Royal Croquet Club
Council boss Mark Goldstone says investors have told him that they will withdraw financial support for this year’s Royal Croquet Club if the council declines to grant a five-year licence for the Adelaide Fringe event hub.
According to agenda papers for tomorrow night’s special council meeting on the subject, those investors have also threatened to retract a $500,000 lifeline for the company – depending on what the council decides.
The Royal Croquet Club is due to begin setting up at Pinky Flat on the banks of the River Torrens next Monday for this year’s event, slated to begin February 15.
According to the agenda papers, members of council staff “understand” that investors will withdraw a $500,000 deed contribution – established to protect the embattled company from legal claims by creditors after it went into voluntary administration last year – if the five-year licence isn’t granted.
“In the event the 2018 Royal Croquet Club does not occur, Administration understands that the deed contribution as part of the voluntary administration process will not be paid,” the document says.
But Royal Croquet Club director Stuart Duckworth claims the documents are “incorrect” and will be amended before tomorrow night’s meeting.
Duckworth told InDaily “the facts will be updated and presented correctly on Tuesday night’s meeting”.
In response to questions, Goldstone said investors had threatened to withdraw support for the 2018 event, but did not comment on the alleged threat to withdraw the deed contribution.
“I confirm that the investors advised me that if a five year, multi-year event licence is not awarded to the RCC they will not proceed with providing financial backing to the event and therefore the RCC event will not proceed,” Goldstone told InDaily in a text message this afternoon.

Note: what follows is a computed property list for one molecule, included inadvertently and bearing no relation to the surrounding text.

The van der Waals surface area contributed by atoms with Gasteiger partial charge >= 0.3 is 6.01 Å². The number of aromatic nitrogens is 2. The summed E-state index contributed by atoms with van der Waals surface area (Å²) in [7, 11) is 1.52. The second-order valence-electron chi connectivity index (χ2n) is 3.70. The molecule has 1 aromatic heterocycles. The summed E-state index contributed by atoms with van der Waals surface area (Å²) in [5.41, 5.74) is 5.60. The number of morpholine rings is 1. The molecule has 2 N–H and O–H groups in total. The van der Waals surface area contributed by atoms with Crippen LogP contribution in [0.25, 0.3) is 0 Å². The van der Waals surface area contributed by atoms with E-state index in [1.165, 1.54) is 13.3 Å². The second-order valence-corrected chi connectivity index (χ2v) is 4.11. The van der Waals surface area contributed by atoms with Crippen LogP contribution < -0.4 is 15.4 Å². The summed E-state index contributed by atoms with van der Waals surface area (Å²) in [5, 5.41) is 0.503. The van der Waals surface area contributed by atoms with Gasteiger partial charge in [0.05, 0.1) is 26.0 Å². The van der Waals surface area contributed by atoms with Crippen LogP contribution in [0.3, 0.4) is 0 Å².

InDaily understands tonight’s meeting concerning the Royal Croquet Club’s five-year event licence application was originally intended to be confidential.
A council spokesperson declined to comment on the accuracy of the agenda papers, or whether the papers were meant to be confidential.
Earlier this month, the Royal Croquet Club gained approval for a single-year event licence to operate its 2018 event at Pinky Flat, having missed two council deadlines to stump up financial securities for the event, but met a third and final January 5 deadline.
The Royal Croquet Club Adelaide Pty Ltd fell into voluntary administration in June last year after losing more than $1 million on a disastrous venture hosting a “Royal Adelaide Club” event at the Qingdao International Beer Festival in China, in 2016.
The agenda papers for tomorrow’s meeting also warn that the 2018 Royal Croquet Club may not go ahead, even if the council approves a five-year event licence.
“The potential risk associated with Option 2 (granting the multi-year licence) is that the Royal Croquet Club is unable to provide sufficient information and evidence to satisfy the CEO, and the multi-year licence is not awarded and executed,” the agenda paper says.
“The risk of the 2018 Royal Croquet Club not proceeding is a possibility with each option, noting that the 2018 event is due to commence bump-in on 29 January 2018.”
The document also warns the company may have made financial commitments to performers, contractors and suppliers for this year’s event.
About 20 acts are on the lineup to perform at this year’s Royal Croquet Club.
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